Cinnamon, the quiet, well behaved, sensible and generally obedient dog was standing by his side - on the leash.  Cookie, the rambunctious, disobedient wannabe-cat, chicken and mole-killer was presumably running riot outside somewhere, free.

Yes, he'd clipped the leash onto the wrong dog.

I put on hat, coat and scarf (it was -3 outside) and picked up a torch, while he got the squeaker from an old dog toy, hoping it would attract Cookie.  We went outside and listened - nothing.  Of course, she wasn't wearing her harness with the bell attached.  How on earth were we going to find her in the dark?

Next thing I saw her eyes glowing in the light of the torch as she whizzed towards us... and past us, intent on following all the delectable scents left by chooks and cats.  She zipped backwards and forwards for a few minutes, ignoring the squeaker and the treats we were waving at her (and feeding to Cinnamon).

Then, a miracle, and a big mistake on her part - she headed into the garage.  We legged it after her and pulled the double doors shut.  She still didn't want to be caught, though, and ran around investigating all the smells in the garage, until she disappeared into the back left corner and stayed there.  I followed her, wondering what was keeping her occupied.

Ugh.  Our neighbourhood cats have made that corner of the garage into a toilet and she was busy stuffing her face.  Yeuk.

I caught her easily while she was distracted.  No, Cookie, you're not kissing my face again for a while!

Note to Self : There's a very good reason for keeping the garage doors shut.

Friday, 25 January 2013

Thank Friday it's Lunchtime - L'École Buissonière, Montjustin

This is a slightly different Thank Friday it's Lunchtime post - you'll see why in a moment!

This week, we decided to visit L'École Buissonière (the School of Drinking, forgive me if I have spelt it wrong) in Montjustin.  Montjustin is a tiny village, perched on top of a ridge on the Eastern edge of the Lubèron.  It's most famous for having been the long-term home of Henri Cartier-Bresson, an iconic French photographer, who has been one of the LSH's heroes for a long, long time.  It is a wonderfully picturesque village, and we have walked there many times from Céreste and even ridden there a couple of times, too.  The one thing it's been lacking for many years, though, is a Café - do the 5km (uphill) hike from Céreste without bringing something to drink, and yes, you will bemoan the lack of shops or café too!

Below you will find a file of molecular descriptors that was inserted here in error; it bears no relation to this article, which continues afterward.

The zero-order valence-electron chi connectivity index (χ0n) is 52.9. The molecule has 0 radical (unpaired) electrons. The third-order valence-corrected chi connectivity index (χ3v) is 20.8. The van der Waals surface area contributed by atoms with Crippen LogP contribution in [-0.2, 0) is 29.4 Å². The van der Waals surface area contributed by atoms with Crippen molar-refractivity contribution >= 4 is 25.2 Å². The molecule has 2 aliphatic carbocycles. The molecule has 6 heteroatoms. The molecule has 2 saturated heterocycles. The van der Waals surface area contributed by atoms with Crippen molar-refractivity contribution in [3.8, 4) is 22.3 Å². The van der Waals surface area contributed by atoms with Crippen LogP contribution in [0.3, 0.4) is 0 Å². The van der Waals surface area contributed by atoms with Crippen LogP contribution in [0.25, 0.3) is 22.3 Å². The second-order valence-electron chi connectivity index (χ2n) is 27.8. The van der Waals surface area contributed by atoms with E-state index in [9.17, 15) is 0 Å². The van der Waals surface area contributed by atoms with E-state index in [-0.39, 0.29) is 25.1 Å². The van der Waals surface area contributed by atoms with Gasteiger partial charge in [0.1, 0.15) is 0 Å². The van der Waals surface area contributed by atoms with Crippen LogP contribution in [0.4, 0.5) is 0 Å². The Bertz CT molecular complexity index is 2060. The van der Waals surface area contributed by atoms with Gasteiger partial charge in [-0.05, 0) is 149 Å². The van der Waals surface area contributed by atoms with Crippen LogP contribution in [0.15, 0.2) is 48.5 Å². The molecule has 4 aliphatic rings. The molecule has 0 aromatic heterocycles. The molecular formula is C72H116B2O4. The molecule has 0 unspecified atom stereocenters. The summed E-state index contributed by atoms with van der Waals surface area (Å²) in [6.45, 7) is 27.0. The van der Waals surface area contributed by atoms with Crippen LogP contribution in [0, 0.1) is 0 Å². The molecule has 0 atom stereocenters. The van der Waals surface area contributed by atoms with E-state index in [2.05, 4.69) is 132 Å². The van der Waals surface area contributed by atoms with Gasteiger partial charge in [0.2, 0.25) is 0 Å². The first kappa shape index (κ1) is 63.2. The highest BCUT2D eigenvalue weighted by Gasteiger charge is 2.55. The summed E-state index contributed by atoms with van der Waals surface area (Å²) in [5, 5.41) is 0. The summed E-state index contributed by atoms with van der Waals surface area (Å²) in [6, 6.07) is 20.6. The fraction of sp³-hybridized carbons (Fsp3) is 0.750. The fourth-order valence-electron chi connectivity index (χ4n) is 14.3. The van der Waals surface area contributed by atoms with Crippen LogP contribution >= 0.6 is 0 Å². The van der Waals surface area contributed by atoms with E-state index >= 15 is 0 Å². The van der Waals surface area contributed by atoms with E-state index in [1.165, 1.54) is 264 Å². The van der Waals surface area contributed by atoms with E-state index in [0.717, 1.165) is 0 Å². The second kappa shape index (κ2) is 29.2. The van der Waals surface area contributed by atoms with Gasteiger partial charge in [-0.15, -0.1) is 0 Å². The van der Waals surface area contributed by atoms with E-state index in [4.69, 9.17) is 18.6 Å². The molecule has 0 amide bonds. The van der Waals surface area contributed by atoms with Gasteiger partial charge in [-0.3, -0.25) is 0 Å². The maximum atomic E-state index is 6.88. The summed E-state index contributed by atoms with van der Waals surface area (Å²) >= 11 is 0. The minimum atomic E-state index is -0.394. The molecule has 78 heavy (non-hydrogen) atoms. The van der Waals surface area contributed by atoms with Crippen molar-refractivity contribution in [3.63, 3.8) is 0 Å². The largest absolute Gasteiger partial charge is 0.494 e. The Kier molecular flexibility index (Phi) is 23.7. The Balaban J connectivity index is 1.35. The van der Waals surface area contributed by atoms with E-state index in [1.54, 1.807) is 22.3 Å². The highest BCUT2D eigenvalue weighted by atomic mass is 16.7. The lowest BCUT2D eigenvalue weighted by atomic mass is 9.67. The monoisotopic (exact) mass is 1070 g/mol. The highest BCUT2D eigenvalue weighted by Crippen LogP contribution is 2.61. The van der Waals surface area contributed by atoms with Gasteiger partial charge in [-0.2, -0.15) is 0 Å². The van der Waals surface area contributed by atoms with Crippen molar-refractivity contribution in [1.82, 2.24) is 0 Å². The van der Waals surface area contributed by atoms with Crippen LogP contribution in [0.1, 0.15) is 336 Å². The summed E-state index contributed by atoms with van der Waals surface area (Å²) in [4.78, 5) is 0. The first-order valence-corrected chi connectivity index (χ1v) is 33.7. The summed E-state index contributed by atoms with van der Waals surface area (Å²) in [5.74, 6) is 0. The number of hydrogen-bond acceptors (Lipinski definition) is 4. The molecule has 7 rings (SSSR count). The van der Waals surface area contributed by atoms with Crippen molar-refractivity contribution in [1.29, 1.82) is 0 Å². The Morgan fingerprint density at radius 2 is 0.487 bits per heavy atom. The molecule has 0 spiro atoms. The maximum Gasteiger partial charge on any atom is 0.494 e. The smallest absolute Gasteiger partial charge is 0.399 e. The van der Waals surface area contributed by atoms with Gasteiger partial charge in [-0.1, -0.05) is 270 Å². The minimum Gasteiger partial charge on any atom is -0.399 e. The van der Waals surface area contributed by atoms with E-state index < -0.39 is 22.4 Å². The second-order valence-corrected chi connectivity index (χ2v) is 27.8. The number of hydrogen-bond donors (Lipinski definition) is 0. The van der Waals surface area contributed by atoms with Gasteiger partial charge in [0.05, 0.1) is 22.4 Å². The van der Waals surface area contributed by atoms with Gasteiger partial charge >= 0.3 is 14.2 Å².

Not any more, though, this winter L'École Buissonière opened its doors to the public!  Business is slow, given that it's mid-winter, and lunch is by appointment only, so we booked in a week in advance.  We mentioned it to a couple of English friends who have lived here for many years, and they said they'd love to come along too - so that's the first Thank Friday it's Lunchtime difference - there were four of us out for lunch.

L'École Buissonière is a very typical French small café in that it serves a set menu only.  We could have asked beforehand what it was, but we decided that we'd just be surprised (and oh yes, we PRAYED it wasn't Andouillette!)

We arrived a little after 12.30.  The first thing that strikes you is that it's tiny.  There's a small bar area and a small dining area, which had a single long table, set for seven.  I'm sure that in the summer, in the height of the tourist season, they will also use the spacious terrace outside, but for our visit, it was like eating in someone's dining room.

The other three guests - well I won't go into details, but it turned out they were local dignitaries.  They were occupying the bar area when we arrived, chowing down on bruschetta, but they greeted our friends warmly and shook hands with the LSH and I  - our friends have lived in the area for many years and they know a lot of people around here!  They moved on to the dining area, while we ordered drinks and sampled the bruschetta (nice!)

Not sure of the protocol (should we have sat down at the same time as the others?) we lingered at the bar while they were served their starter.  We may have goofed there...